It is now recognized that student support services are critical to retention and success in online programs [4]. Exanimating NP program support services for not only effectiveness but also for generating a sense of connectedness and supporting students throughout their online educational experience helps to promote student success and retention. In addition, fostering learner centeredness through the creation of self-reliant and self-sufficient methods for NP students to obtain vital program information is a hallmark of adult education.

The purpose of this descriptive mixed-methods study is to better understand how students utilized a NP Blackboard Community® for providing support services by examining 1) how often students accessed the site 2) usefulness of site content 4) the sense of community among students.

2. Methodology

This descriptive/mixed method study examined: 1) how often students accessed the NP Blackboard® Community 2) content found most useful 3) opinions about the site and 4) if the site fostered a sense of community among students.

2.1. Sample

A sample of convenience of NP students who were enrolled in classes during the Fall of 2013 or Spring of 2014 was selected for this study. Institutional Review Board approval was obtained for this study. Participants were requited via e-mail over a period of one month.

2.2. Instruments

An 18 Likert-type question survey tool was created using an electronic survey tool. The demographic questions included age, gender, geographic location, student status, level of computer literacy, and employment status. In order to determine usage and usefulness, a set of questions were created to determine the number of times students accessed the NP Community each semester, rate of usefulness of each section and preferred method of communication with the school. Students were asked, when compared with social media applications such as Linked-In and Facebook how did the NP community rank in fostering a sense of community. Open ended questions were included for additional comments.

2.3. Procedure

Students enrolled in the NP program during Fall 2013 or Spring 2014 were sent an e-mail that described the purpose of the study. Students were invited to participate in the study by completing a survey that took, on average, 10 minutes to complete. It was emphasized that that participation did not in any way affect grades and the survey was completely anonymous.

3. Results

3.1. Descriptive Statistics
3.1.1. Age

Fifty one students volunteered and filled out the survey. Table 1 shows the modal group and range for age for participants in the study.

3.1.2. First-time on-line Students

Fifty four percent of students who participated in the study were first time online students. See Table 2.

3.1.3. Computer Skills

Most students or 64% rated their computer skills as Intermediate. Eighteen percent rated their computer skills as advanced and none of the participants rated their skills as basic. See Table 2.

3.1.4. Student and Employment Status

The majority of students was first-time online students (54%), attended graduate school as part-time students (68%) and worked full-time (52%). See Table 2.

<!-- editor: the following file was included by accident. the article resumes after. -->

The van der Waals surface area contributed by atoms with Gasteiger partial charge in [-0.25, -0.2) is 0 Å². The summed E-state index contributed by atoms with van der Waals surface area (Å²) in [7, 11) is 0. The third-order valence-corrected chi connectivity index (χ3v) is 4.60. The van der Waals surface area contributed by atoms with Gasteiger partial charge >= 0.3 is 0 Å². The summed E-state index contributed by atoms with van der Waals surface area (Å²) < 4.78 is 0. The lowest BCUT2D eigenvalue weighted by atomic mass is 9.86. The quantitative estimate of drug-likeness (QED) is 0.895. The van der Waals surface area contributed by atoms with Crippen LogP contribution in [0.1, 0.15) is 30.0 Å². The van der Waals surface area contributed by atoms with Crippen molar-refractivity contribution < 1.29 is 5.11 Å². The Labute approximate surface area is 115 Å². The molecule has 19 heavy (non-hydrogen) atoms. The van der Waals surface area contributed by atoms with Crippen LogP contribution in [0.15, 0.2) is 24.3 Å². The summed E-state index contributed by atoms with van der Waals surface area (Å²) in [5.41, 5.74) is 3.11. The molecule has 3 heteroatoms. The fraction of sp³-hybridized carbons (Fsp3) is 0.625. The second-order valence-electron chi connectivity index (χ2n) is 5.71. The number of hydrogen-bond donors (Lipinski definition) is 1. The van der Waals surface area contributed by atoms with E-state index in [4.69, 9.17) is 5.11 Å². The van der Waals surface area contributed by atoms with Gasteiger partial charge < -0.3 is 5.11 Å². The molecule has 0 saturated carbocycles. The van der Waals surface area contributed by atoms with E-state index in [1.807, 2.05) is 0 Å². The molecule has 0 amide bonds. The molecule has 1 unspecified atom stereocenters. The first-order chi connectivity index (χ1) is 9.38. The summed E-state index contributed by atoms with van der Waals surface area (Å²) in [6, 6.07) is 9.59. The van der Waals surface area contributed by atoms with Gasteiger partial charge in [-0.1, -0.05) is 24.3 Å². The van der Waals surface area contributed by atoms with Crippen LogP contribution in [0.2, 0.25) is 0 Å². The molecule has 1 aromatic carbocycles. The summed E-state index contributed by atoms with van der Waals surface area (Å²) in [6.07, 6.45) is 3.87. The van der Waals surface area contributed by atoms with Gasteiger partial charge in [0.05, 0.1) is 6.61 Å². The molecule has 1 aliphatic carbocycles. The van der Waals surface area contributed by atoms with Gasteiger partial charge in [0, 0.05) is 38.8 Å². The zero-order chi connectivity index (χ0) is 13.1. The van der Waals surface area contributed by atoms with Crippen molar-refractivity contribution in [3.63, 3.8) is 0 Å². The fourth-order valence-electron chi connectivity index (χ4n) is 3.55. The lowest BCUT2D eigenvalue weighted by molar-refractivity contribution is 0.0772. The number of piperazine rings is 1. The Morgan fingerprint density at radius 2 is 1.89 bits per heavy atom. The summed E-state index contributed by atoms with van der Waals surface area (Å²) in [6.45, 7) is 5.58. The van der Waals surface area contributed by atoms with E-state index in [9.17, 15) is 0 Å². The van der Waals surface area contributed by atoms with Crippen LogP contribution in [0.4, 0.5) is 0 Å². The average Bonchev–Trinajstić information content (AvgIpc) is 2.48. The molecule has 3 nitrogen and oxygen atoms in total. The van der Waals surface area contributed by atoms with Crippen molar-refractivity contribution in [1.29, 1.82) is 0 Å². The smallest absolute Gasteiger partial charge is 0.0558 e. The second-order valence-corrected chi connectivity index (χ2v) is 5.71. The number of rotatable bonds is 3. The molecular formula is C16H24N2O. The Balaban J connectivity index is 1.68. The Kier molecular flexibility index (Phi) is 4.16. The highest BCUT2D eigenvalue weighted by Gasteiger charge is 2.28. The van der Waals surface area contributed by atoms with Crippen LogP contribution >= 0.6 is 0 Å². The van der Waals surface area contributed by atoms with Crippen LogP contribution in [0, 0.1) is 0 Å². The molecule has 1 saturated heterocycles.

3.1.5. Program

The majority of respondents were in the Masters of Science in Nursing (MSN) program (86%), while 10% of students reported to be in the Doctorate of Nursing Program (DNP) program. See Table 2.

The majority of students lived in either Virginia (22%) or Maryland (24%). Other students resided in Alaska, California, Michigan, Minnesota, New Hampshire, New Jersey, New Mexico, North Carolina, Ohio, Oklahoma, Oregon, Pennsylvania, Texas, Utah, Vermont, Washington, and Washington, DC. See Figure 1.

Figure 1. Student Geographic Location
3.2. Communication with the School

Students preferred email as their method of communication with the School of Nursing (77.55%), followed by the NP Community (20%) and Phone (4%). Students felt that they fostered a sense of community with other students by using Facebook (50%), followed by the NP Community (44%). Sixty percent of students were members of the NP Facebook Group, a site created by students, in which only students are allowed to participate. The top discussion topics within the NP Facebook Group were Clinical Preceptors (55%), Books Sales or Sharing (48.5 %), and Career Networking (40%). See Table 2 and Table 3.

3.3. Usage and Usefulness of the SON Nurse Practitioner Blackboard Community

Students reported that they accessed the NP Community 2 - 5 times per semester (48.98%). Table 4 shows how students rank the usefulness of each section.

The following table shows the highest percentage of students that ranked a section as either “Very Useful,” “Useful ”or “ I have not used this section”.

Table 5. SON Nurse Practitioner Blackboard Community Content Areas and Ratings

3.4. Open-Ended Question Results

The survey asked students to share any comments they had regarding the NP Community and to also provide thoughts on information they would like to see added to the NP Community. Through these open ended responses, five common themes were identified.

3.4.1. No Updates Needed

“I think that the information located on the NP Blackboard Community is sufficient and quite informative.”

“The updated clinical information recently added was very useful and helped clear up a lot of confusion regarding clinical placement details.”

3.4.2. Discussion Board

“It would be nice to see posts [sic] meet up with classmates whom live in your area. Or different threads on the discussion board per state encouraging meeting up.”